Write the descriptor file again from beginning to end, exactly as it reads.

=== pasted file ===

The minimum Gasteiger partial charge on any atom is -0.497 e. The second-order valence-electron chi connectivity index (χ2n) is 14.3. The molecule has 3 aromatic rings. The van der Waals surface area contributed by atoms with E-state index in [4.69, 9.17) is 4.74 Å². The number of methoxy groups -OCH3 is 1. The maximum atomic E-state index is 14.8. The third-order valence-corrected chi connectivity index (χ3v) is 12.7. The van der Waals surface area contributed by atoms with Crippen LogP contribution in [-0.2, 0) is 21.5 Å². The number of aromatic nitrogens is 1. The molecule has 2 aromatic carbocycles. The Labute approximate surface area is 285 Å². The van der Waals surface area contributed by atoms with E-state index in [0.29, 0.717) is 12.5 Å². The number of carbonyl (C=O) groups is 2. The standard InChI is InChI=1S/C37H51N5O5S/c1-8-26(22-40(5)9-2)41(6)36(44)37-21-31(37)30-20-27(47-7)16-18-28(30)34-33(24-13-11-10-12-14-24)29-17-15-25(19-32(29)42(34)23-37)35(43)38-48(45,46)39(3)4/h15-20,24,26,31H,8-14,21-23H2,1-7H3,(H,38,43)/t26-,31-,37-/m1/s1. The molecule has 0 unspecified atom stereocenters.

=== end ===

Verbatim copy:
The minimum Gasteiger partial charge on any atom is -0.497 e. The second-order valence-electron chi connectivity index (χ2n) is 14.3. The molecule has 3 aromatic rings. The van der Waals surface area contributed by atoms with E-state index in [4.69, 9.17) is 4.74 Å². The number of methoxy groups -OCH3 is 1. The maximum atomic E-state index is 14.8. The third-order valence-corrected chi connectivity index (χ3v) is 12.7. The van der Waals surface area contributed by atoms with Crippen LogP contribution in [-0.2, 0) is 21.5 Å². The number of aromatic nitrogens is 1. The molecule has 2 aromatic carbocycles. The Labute approximate surface area is 285 Å². The van der Waals surface area contributed by atoms with E-state index in [0.29, 0.717) is 12.5 Å². The number of carbonyl (C=O) groups is 2. The standard InChI is InChI=1S/C37H51N5O5S/c1-8-26(22-40(5)9-2)41(6)36(44)37-21-31(37)30-20-27(47-7)16-18-28(30)34-33(24-13-11-10-12-14-24)29-17-15-25(19-32(29)42(34)23-37)35(43)38-48(45,46)39(3)4/h15-20,24,26,31H,8-14,21-23H2,1-7H3,(H,38,43)/t26-,31-,37-/m1/s1. The molecule has 0 unspecified atom stereocenters.